Tatami Fightwear Zero G V3 Review A2
The Tatami Fightwear Zero G v3 is being coined as “one of the lightest BJJ GI’s on the market“. Weighing in at only 1.5 kilos (3.3 lbs) it is one of the lighter gi’s on the market. At first pickup though, it doesn’t feel any lighter than other gis to me.
The 475 GSM jacket is slightly higher than the popular 450GSM jackets that have been coming out, and the 11 oz ripstop pants are again slightly higher than the 10 oz ripstop’s that are more commonly found. Somehow though, this gi is two ounces lighter than a 450gsm/10 oz combo that normally weighs in at 3.5 lbs.
Boasting a black base color with light blue trim and contrast, the Zero G v3 does give off a “wow” factor at first glance. I’m pretty excited to try this and more from Tatami ever since we first reviewed one of their products, the Estilo 4.0 (you can view that here)
- 475 gsm Pearl weave
- Rubberized collar
- Tapered fit
- Black w/ blue contrast
- Woven patches
- 10oz Cotton stitching
- 11 oz Ripstop cotton
- Double reinforced
- Diagonal stitching on knee area
- Woven patch
- 10oz Cotton stitching
Tatami Fightwear is one of the leaders of the ever growing BJJ Gi industry. It’s hard to stay consistent and in the top percentage, but Tatami has proven themselves again with this release. The Zero G v3 is obviously the third model in the Zero G line and is a sturdy, IBJJF approved kimono that will make a great daily trainer AND competition gi (for some, not all). Throw in the fact that I’ve put this kimono in the dryer every time I’ve washed it and it still looks as good as it does, only further cements my opinion.
While the description from Tatami Fightwear reads “tapered fit”, for me the Zero G v3 is a bit on the looser side even at 5’9 and 170-175 lbs. I don’t mind that as I prefer a looser fitting gi to train in but I wouldn’t use this gi in a competition. For me there is just too much extra material to grab on to. The skirt is rather long as well but if you like to use your lapel for chokes then it won’t bother you at all.
As said before though, the fact that I can throw this gi in the dryer and it won’t shrink anymore than it already has is a huge plus. I normally hang dry my gi’s so it’s a nice luxury for me. Speaking of throwing it in the dryer, it hardly stretches out while rolling, even though it was fairly long at first opening.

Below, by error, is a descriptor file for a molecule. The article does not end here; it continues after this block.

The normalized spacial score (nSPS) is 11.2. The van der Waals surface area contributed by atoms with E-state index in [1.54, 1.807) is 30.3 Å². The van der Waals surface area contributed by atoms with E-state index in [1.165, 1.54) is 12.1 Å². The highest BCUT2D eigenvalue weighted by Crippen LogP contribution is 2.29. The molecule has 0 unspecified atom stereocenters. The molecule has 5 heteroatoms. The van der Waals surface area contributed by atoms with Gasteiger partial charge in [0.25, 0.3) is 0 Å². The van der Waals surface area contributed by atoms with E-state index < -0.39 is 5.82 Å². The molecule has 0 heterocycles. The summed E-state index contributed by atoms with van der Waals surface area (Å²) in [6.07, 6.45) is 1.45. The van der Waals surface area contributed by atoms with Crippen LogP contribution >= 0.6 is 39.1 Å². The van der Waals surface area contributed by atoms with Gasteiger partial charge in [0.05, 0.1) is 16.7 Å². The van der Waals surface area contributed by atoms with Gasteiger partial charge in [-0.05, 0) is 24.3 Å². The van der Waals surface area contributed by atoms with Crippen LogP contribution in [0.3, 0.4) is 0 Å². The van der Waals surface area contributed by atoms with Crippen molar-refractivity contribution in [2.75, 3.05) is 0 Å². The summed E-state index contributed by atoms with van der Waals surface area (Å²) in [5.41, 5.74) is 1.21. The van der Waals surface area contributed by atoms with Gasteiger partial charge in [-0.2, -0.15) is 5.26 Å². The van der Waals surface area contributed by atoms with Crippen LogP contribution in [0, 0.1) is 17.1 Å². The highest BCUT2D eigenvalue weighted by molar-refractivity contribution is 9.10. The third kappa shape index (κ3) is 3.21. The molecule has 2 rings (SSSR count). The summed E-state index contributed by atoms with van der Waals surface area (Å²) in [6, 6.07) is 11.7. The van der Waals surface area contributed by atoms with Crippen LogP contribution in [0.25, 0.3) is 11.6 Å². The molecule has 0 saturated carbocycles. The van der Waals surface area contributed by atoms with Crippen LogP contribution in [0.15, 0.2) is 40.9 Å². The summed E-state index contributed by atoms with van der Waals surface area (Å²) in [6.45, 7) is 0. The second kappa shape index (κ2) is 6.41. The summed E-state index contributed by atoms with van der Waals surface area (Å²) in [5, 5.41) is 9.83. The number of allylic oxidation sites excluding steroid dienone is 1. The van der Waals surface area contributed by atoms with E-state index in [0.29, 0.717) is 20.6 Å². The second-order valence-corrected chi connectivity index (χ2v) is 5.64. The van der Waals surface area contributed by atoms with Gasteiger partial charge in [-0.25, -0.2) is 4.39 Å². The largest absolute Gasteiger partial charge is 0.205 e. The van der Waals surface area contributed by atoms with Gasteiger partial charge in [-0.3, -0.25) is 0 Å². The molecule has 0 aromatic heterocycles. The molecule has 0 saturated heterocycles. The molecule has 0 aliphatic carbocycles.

I found one small blemish on the kimono, it was on the inside of the pants. It shows no structural weakening at all but it should be noted that the blue fabric on the inside of the pant side split wasn’t folded over properly on either side. Purely aesthetic as the stitching was on point for the side split fabric and is secured well. Just wanted to note that blemish.
The price is superb for the Zero G v3 though, at a mere $130 for the black one it’s virtually a steal at this price and is a generally lower price than a lot of BJJ Gi’s that are on the market today. All things aside, I truly believe that this kimono is a definite pick up for anyone who likes style mixed with durability in their kimono. Tatami Fightwear has definitely done a great job with this gi.
- Constructed well
- I can throw it in the dryer!!!!
- Long at first
- Longer skirt than I’d like
The last one isn’t necessarily a “con” per say, but more so my opinion. Some like longer skirts, some don’t.
Weight Of Kimono: 3.3 lbs/1.5 kilos (as per TFW website)
Where to buy
White – $123.21 INC VAT
Black – $129.60 Inc VAT
That includes the men’s & Women’s versions of the Zero G v3
More Detailed Review
The Tatami Fightwear Zero G v3 comes in a backpack style double drawstring bag that is made of a slick nylon ripstop material. The back of the bag is a solid black while the front is a two color combination of black and blue that is separated by a small white piping material. There is a Light blue/black woven Zero G v3 patch sewn on to the black portion of the bag with a single stitch. Two metal grommets are on the bottom corners, holding the drawstring down.
The 475GSM Zero G V3 jacket is black in color with Aqua Blue contrast and has all your standard reinforcements in a kimono top. Triple stitched arm/chest seam, armpit cloth, rectangle side split made of pearl weave, and a neck yoke made of pearl weave. Structurally sound in every way that I can find.
The Aqua Blue color really makes the stitching pop so it’s easy to identify the weak points in the stitching. All stitching on the kimono top that I can see, is done well with the exception of a few naughty spots in the collar which will be addressed later in the review.
As for taping, the Zero G comes equipped with a woven taping on the outside of the skirt and is sewn on with two rows of stitching. The taping is not folded over and is scratchy in a couple of places but those places aren’t ever used nor really felt while rolling or drilling.